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Howard Gardner is the John H. and Elisabeth A. Hobbs Professor of Cognition and Education at the Harvard Graduate School of Education. He also holds positions as Adjunct Professor of Psychology at Harvard University and Senior Director of Harvard Project Zero. Among numerous honors, Gardner received a MacArthur Prize Fellowship in 1981. He has received honorary degrees from 26 colleges and universities, including institutions in Bulgaria, Chile, Greece, Ireland, Israel, Italy, and South Korea. In 2005 and again in 2008, he was selected by Foreign Policy and Prospect magazines as one of the 100 most influential public intellectuals in the world. Most recently, he was bestowed with the 2011 Prince of Asturias Award in Social Sciences, which aims “to reward the scientific, technical, cultural, social and humanistic work.” The author of 25 books translated into 28 languages, and several hundred articles, Gardner is best known in educational circles for his theory of multiple intelligences.
All of Gardner’s post-secondary education has taken place at Harvard University. He was inspired by his readings of Jean Piaget to be trained in developmental psychology; he also studied neuropsychology. Gardner has also worked closely with the psycholinguist Roger Brown and during his undergraduate years worked with renowned psychoanalyst Erik Erikson. In an effort to synthesize his two lines of work, one dealing with cognitive and symbol using capacities of normal and gifted children and the other dealing with brain damage in adults, he developed and introduced his theory of multiple intelligences in his 1983 book “Frames of Mind”. He began teaching at Harvard Graduate School of Education in 1986. While he is widely traveled and has conducted research in China throughout the 1980s, his entire adult career has been spent in Cambridge. The focus of his work for the past fifteen years has been in the Good Work Project. Gardner’s work is often described as “an effort to understand and explicate the broadest and highest reaches of human thought, with a particular focus on the development and breakdown of intellectual capacities, broadly construed.” By choice, Gardner has not undertaken any major editorial or professional roles. He sees himself as an independent scholar and a public intellectual.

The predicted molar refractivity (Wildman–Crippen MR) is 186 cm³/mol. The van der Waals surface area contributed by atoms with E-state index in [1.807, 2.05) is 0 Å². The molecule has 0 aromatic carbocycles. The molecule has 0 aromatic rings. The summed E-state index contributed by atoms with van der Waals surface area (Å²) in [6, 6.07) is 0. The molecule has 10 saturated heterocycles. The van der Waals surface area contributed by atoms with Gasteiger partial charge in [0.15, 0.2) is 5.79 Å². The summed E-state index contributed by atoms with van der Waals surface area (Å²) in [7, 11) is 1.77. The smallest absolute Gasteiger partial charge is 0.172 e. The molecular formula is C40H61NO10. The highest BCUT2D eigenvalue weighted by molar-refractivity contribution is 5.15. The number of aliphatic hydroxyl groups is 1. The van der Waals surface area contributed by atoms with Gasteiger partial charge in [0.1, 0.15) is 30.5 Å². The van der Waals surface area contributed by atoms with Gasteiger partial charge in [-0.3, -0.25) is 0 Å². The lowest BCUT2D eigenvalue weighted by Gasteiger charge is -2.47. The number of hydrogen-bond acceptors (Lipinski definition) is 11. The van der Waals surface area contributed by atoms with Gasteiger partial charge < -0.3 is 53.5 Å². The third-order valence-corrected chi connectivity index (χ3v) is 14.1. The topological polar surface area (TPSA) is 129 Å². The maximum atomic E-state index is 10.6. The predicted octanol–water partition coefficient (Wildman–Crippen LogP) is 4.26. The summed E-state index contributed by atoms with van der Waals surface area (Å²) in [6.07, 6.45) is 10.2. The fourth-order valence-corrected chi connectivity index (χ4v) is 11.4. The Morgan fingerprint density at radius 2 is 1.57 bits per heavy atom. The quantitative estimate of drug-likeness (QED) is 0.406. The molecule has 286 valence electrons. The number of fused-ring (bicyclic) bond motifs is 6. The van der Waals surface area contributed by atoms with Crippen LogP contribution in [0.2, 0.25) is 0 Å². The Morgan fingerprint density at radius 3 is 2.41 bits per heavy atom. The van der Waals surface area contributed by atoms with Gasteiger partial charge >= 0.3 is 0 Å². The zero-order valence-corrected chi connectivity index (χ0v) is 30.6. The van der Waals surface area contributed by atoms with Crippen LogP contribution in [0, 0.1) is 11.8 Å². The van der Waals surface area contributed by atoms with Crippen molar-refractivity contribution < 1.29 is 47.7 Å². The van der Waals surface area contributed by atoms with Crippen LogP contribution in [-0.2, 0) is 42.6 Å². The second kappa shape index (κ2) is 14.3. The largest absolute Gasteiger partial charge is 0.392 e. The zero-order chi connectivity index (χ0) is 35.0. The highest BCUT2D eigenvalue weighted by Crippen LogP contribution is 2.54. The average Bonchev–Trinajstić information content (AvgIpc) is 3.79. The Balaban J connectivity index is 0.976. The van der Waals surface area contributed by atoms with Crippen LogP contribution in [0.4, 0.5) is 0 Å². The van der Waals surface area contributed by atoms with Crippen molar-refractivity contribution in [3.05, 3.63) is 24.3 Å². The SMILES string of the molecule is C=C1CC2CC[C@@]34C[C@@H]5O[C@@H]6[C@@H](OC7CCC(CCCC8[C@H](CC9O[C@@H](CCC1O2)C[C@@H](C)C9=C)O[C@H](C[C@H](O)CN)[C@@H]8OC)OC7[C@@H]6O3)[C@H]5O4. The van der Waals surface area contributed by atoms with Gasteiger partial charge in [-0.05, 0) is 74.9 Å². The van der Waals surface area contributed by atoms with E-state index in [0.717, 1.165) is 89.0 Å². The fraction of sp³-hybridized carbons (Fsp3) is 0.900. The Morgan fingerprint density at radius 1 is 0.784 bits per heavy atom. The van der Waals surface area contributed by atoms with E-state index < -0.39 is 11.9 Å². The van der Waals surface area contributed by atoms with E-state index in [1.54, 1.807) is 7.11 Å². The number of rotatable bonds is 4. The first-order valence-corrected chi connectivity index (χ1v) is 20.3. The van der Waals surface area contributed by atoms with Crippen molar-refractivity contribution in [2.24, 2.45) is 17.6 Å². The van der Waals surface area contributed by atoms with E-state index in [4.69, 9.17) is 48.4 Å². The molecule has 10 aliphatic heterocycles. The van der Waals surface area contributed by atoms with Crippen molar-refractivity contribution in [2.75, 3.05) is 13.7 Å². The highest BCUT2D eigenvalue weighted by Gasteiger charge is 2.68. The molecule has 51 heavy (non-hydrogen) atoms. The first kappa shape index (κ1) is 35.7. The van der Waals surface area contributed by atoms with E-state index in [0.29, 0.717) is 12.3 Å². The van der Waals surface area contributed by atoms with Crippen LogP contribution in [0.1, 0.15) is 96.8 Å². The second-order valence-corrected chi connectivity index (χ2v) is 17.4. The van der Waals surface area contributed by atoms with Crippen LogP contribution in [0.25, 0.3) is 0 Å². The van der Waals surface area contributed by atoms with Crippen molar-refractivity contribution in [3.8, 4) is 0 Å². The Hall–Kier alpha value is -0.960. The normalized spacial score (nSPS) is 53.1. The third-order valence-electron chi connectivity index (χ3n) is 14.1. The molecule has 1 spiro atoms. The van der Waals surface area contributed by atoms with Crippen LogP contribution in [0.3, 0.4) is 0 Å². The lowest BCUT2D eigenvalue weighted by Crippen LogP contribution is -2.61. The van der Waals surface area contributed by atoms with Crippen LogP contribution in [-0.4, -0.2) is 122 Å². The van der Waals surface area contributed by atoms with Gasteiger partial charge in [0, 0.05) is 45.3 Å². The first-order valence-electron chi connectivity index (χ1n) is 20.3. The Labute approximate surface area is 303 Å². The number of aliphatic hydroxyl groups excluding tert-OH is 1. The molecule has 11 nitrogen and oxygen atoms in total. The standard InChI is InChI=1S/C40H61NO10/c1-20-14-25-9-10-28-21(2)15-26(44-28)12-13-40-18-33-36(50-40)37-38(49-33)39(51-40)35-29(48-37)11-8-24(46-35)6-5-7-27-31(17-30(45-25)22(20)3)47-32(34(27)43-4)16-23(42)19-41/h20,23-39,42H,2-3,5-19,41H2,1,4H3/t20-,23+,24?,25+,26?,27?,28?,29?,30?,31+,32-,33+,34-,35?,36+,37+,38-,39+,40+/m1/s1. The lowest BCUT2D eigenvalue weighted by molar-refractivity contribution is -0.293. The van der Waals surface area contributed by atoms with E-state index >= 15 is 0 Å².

His major contribution is the theory of multiple intelligences that differentiates intelligence into various specific (primarily sensory) modalities, rather than seeing it as dominated by a single general ability.
“An intelligence is the ability to solve problems, or to create products, that are valued within one or more cultural settings.”
Gardner argues that there is a wide range of cognitive abilities, and that there are only very weak correlations between these. For example, the theory predicts that a child who learns to multiply easily is not necessarily generally more intelligent than a child who has more difficulty on this task.
The application of the theory of multiple intelligences varies widely. It runs the extent from a teacher who, when confronted with a student having difficulties, uses a different approach to teach the material, to an entire school using M.I. as a framework. In general, those who subscribe to the theory strive to provide opportunities for their students to use and develop all the different intelligences, not just the few at which they naturally excel.
The same concept of Multiple Intelligences has been adopted my Inventure Academy to help in over-all child development. These multiple intelligences are showcased in inter-school tournaments, especially in the M.I.X. (Multiple Intelligences Xplored), hosted by Inventure. This is the corner stone of teaching practice at Inventure.
– Tanuj Lalwani and Anish Dutta,
Grade 9 ICSE